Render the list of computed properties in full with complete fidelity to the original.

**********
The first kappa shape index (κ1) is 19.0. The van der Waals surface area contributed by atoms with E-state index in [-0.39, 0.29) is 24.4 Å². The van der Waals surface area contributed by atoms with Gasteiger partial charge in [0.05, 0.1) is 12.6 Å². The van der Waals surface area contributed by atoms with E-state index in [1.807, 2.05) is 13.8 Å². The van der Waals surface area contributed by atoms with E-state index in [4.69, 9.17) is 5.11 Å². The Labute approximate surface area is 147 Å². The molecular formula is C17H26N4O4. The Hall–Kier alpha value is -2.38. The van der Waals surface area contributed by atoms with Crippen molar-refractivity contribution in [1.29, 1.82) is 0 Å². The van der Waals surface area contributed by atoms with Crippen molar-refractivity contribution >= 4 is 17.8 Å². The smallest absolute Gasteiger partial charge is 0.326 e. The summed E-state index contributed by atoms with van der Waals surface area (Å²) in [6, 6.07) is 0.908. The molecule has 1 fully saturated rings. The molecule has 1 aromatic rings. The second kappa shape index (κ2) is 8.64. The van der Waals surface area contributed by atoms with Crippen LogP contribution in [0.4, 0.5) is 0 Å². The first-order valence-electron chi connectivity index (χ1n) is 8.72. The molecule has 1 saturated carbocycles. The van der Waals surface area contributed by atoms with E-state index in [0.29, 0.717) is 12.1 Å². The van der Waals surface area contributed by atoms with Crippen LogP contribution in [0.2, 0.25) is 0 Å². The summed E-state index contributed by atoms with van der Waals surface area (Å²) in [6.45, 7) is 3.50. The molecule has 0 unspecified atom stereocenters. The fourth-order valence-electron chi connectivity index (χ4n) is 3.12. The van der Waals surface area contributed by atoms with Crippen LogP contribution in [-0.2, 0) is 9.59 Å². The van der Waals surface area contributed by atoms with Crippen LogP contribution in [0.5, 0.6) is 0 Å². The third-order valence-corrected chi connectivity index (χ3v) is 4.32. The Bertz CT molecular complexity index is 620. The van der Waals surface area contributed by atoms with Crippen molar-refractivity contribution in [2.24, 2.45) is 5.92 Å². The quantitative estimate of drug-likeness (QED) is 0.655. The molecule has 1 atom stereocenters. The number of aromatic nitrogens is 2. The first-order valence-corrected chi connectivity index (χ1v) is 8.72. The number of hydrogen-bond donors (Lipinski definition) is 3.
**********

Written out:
The first kappa shape index (κ1) is 19.0. The van der Waals surface area contributed by atoms with E-state index in [-0.39, 0.29) is 24.4 Å². The van der Waals surface area contributed by atoms with Gasteiger partial charge in [0.05, 0.1) is 12.6 Å². The van der Waals surface area contributed by atoms with E-state index in [1.807, 2.05) is 13.8 Å². The van der Waals surface area contributed by atoms with E-state index in [4.69, 9.17) is 5.11 Å². The Labute approximate surface area is 147 Å². The molecular formula is C17H26N4O4. The Hall–Kier alpha value is -2.38. The van der Waals surface area contributed by atoms with Crippen molar-refractivity contribution in [1.29, 1.82) is 0 Å². The van der Waals surface area contributed by atoms with Crippen molar-refractivity contribution >= 4 is 17.8 Å². The smallest absolute Gasteiger partial charge is 0.326 e. The summed E-state index contributed by atoms with van der Waals surface area (Å²) in [6, 6.07) is 0.908. The molecule has 1 fully saturated rings. The molecule has 1 aromatic rings. The second kappa shape index (κ2) is 8.64. The van der Waals surface area contributed by atoms with Crippen LogP contribution in [0.4, 0.5) is 0 Å². The first-order valence-electron chi connectivity index (χ1n) is 8.72. The molecule has 1 saturated carbocycles. The van der Waals surface area contributed by atoms with E-state index in [0.29, 0.717) is 12.1 Å². The van der Waals surface area contributed by atoms with Crippen LogP contribution in [0.2, 0.25) is 0 Å². The summed E-state index contributed by atoms with van der Waals surface area (Å²) in [6.45, 7) is 3.50. The molecule has 0 unspecified atom stereocenters. The fourth-order valence-electron chi connectivity index (χ4n) is 3.12. The van der Waals surface area contributed by atoms with Crippen LogP contribution in [-0.2, 0) is 9.59 Å². The van der Waals surface area contributed by atoms with Crippen LogP contribution in [0.5, 0.6) is 0 Å². The third-order valence-corrected chi connectivity index (χ3v) is 4.32. The Bertz CT molecular complexity index is 620. The van der Waals surface area contributed by atoms with Crippen molar-refractivity contribution in [2.24, 2.45) is 5.92 Å². The quantitative estimate of drug-likeness (QED) is 0.655. The molecule has 1 atom stereocenters. The number of aromatic nitrogens is 2. The first-order valence-corrected chi connectivity index (χ1v) is 8.72. The number of hydrogen-bond donors (Lipinski definition) is 3.